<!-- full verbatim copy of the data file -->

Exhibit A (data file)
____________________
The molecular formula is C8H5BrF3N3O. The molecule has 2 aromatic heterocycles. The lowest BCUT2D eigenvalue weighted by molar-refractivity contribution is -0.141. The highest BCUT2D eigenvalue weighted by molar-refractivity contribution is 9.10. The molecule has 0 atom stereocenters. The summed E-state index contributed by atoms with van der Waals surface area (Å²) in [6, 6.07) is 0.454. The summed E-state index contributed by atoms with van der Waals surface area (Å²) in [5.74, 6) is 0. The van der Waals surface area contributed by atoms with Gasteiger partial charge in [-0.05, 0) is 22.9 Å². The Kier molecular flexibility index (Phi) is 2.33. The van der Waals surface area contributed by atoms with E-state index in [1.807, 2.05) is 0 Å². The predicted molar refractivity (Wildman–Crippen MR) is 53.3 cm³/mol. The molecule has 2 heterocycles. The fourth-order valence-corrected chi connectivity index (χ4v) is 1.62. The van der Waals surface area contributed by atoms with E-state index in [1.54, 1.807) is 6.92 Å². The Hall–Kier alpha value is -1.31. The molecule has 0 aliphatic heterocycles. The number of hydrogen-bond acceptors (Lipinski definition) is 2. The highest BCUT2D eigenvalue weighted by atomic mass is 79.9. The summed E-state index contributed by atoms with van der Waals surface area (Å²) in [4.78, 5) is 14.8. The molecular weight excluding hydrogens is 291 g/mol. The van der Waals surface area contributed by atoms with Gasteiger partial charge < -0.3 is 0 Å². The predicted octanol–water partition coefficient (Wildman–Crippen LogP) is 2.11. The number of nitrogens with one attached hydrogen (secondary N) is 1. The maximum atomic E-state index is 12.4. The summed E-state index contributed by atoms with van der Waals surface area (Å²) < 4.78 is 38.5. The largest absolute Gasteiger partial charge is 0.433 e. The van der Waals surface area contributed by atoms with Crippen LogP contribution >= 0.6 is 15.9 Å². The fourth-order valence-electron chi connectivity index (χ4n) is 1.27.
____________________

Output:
The molecular formula is C8H5BrF3N3O. The molecule has 2 aromatic heterocycles. The lowest BCUT2D eigenvalue weighted by molar-refractivity contribution is -0.141. The highest BCUT2D eigenvalue weighted by molar-refractivity contribution is 9.10. The molecule has 0 atom stereocenters. The summed E-state index contributed by atoms with van der Waals surface area (Å²) in [6, 6.07) is 0.454. The summed E-state index contributed by atoms with van der Waals surface area (Å²) in [5.74, 6) is 0. The van der Waals surface area contributed by atoms with Gasteiger partial charge in [-0.05, 0) is 22.9 Å². The Kier molecular flexibility index (Phi) is 2.33. The van der Waals surface area contributed by atoms with E-state index in [1.807, 2.05) is 0 Å². The predicted molar refractivity (Wildman–Crippen MR) is 53.3 cm³/mol. The molecule has 2 heterocycles. The fourth-order valence-corrected chi connectivity index (χ4v) is 1.62. The van der Waals surface area contributed by atoms with E-state index in [1.54, 1.807) is 6.92 Å². The Hall–Kier alpha value is -1.31. The molecule has 0 aliphatic heterocycles. The number of hydrogen-bond acceptors (Lipinski definition) is 2. The highest BCUT2D eigenvalue weighted by atomic mass is 79.9. The summed E-state index contributed by atoms with van der Waals surface area (Å²) in [4.78, 5) is 14.8. The molecular weight excluding hydrogens is 291 g/mol. The van der Waals surface area contributed by atoms with Gasteiger partial charge < -0.3 is 0 Å². The predicted octanol–water partition coefficient (Wildman–Crippen LogP) is 2.11. The number of nitrogens with one attached hydrogen (secondary N) is 1. The maximum atomic E-state index is 12.4. The summed E-state index contributed by atoms with van der Waals surface area (Å²) < 4.78 is 38.5. The largest absolute Gasteiger partial charge is 0.433 e. The van der Waals surface area contributed by atoms with Crippen LogP contribution >= 0.6 is 15.9 Å². The fourth-order valence-electron chi connectivity index (χ4n) is 1.27.